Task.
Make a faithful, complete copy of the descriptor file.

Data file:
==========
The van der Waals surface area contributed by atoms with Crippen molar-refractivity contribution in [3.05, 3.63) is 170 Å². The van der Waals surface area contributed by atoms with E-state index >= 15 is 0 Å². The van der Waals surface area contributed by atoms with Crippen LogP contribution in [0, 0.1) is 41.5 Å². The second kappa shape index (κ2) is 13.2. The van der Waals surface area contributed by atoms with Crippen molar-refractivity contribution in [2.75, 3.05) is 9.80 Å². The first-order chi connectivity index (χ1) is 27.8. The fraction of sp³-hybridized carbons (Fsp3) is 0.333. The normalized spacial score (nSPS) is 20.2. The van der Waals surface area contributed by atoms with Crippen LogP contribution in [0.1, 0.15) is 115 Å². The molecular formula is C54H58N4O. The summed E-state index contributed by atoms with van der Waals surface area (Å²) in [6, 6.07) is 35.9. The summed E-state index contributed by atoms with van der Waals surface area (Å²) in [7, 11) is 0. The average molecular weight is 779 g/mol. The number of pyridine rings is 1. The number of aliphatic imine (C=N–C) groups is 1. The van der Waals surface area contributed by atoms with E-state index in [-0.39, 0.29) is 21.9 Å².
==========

The van der Waals surface area contributed by atoms with Crippen molar-refractivity contribution in [3.05, 3.63) is 170 Å². The van der Waals surface area contributed by atoms with E-state index >= 15 is 0 Å². The van der Waals surface area contributed by atoms with Crippen LogP contribution in [0, 0.1) is 41.5 Å². The second kappa shape index (κ2) is 13.2. The van der Waals surface area contributed by atoms with Crippen molar-refractivity contribution in [2.75, 3.05) is 9.80 Å². The first-order chi connectivity index (χ1) is 27.8. The fraction of sp³-hybridized carbons (Fsp3) is 0.333. The normalized spacial score (nSPS) is 20.2. The van der Waals surface area contributed by atoms with Crippen LogP contribution in [0.1, 0.15) is 115 Å². The molecular formula is C54H58N4O. The summed E-state index contributed by atoms with van der Waals surface area (Å²) in [6, 6.07) is 35.9. The summed E-state index contributed by atoms with van der Waals surface area (Å²) in [7, 11) is 0. The average molecular weight is 779 g/mol. The number of pyridine rings is 1. The number of aliphatic imine (C=N–C) groups is 1. The van der Waals surface area contributed by atoms with E-state index in [-0.39, 0.29) is 21.9 Å².